In Detroit, Low-Performing Schools Get A Makeover
MICHELE NORRIS, host:
In Detroit today, officials announced a takeover of the city's worst schools. After years of budget deficits and low student performance, Michigan is trying a new approach, one that will focus on the worst-performing schools across the state.
As NPR's Larry Abramson reports, the emergency action has the support of the U.S. Department of Education, but many Detroit locals are skeptical.
LARRY ABRAMSON: Michigan Governor Rick Snyder announced what is essentially the creation of a new district for failing schools, the Education Achievement System. The EAS will absorb more than 40 of the worst schools starting a year from now, Snyder said.
Governor RICK SNYDER (Republican, Michigan): So the schools that are challenged will have an entire year to get prepared, to work on their own assessment to improve and, hopefully, not be part of that process, but if they are, to move into the 2012 school year.
ABRAMSON: The Education Achievement System will be headed by Roy Roberts, the same man now serving as emergency manager of the Detroit public schools. Roberts says schools in the new district will get much more autonomy, allowing principals to call the shots and control their own budgets.
Mr. ROY ROBERTS (Executive Committee Chairman, Educational Achievement System): It will allow principals to hire the best teachers; place, train and support them; therefore providing continuous improvement based on student need and nothing else.
ABRAMSON: The plan echoes the strategy used in New Orleans. Louisiana formed the Recovery School District to take over failing schools across the state. The effort will also borrow from a Michigan success story, the Kalamazoo Promise, which offered many students in that city a free trip to college if they qualify.
Roy Roberts says he's talking to donors about setting up a fund...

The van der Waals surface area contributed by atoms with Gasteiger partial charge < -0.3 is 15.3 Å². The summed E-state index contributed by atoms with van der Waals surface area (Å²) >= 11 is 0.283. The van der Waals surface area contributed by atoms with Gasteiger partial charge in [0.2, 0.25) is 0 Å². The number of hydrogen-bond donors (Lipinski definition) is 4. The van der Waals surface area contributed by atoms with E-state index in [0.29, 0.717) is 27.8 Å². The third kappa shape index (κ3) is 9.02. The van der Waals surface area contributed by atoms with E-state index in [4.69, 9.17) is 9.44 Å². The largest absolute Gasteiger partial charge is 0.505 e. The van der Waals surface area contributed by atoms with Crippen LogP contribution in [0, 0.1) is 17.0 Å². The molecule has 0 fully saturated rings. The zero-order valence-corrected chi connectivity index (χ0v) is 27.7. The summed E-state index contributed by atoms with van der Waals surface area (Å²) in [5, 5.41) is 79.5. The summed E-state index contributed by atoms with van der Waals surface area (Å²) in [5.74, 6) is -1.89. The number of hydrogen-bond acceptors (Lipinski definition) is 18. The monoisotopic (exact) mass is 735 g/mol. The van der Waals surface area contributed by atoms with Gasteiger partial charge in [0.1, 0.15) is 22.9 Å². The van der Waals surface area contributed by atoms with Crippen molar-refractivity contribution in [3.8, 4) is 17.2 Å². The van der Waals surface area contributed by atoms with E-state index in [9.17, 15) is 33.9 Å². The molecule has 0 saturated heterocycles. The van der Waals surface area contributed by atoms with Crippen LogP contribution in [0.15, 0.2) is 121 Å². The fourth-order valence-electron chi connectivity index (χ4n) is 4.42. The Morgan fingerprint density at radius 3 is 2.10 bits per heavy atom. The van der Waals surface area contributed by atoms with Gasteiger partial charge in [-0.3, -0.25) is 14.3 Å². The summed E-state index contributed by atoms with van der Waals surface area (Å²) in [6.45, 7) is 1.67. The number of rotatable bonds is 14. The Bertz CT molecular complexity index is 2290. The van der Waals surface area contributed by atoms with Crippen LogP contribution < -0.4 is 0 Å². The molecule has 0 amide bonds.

Mr. ROBERTS: ...to guarantee that all students who graduate from a high school in Detroit will have the financial resources to attend their choice of a two-year college or a career training school in the state of Michigan.
ABRAMSON: By focusing on the lowest achieving schools, Detroit is following the lead of the U.S. Department of Education. Secretary Arne Duncan appeared by videoconference at the announcement and emphasized that this is part of an effort to save not just the schools but the entire city of Detroit itself.
This ambitious plan comes after many other emergency measures to shake up the city school system, which has lost thousands of students in recent years and is running a huge deficit. The plan hopes to resolve that problem with new bonds.
One big question is whether the optimistically named Education Achievement System will truly inspire innovative schools or whether it simply replaces the ineffective central planning of the Detroit public schools.
Michael Tenbusch, of the local United Way, has been trying to bring autonomy to local high schools for years.
Mr. MICHAEL TENBUSCH (Vice President, United Way for Southeastern Michigan): You have to have a principal with the resources and ability to make decisions for the staff in his or her building. We think that's - without that, you don't get to success.
ABRAMSON: The announcement also seems to ignore another recent announcement: a plan to turn 50 city schools into charters in the next year or so.
Greg Richmond, of the National Association of Charter School Authorizers, has been helping Detroit review charter applications, but he was not consulted on this new plan.
Mr. GREG RICHMOND (President and CEO, National Association of Charter School Authorizers): But it's not clear to me yet what role, if any, charter schools will have in that new system.
ABRAMSON: That's another complication that's leading some to ask whether the Detroit schools have too many balls in the air at once.
Larry Abramson, NPR News.
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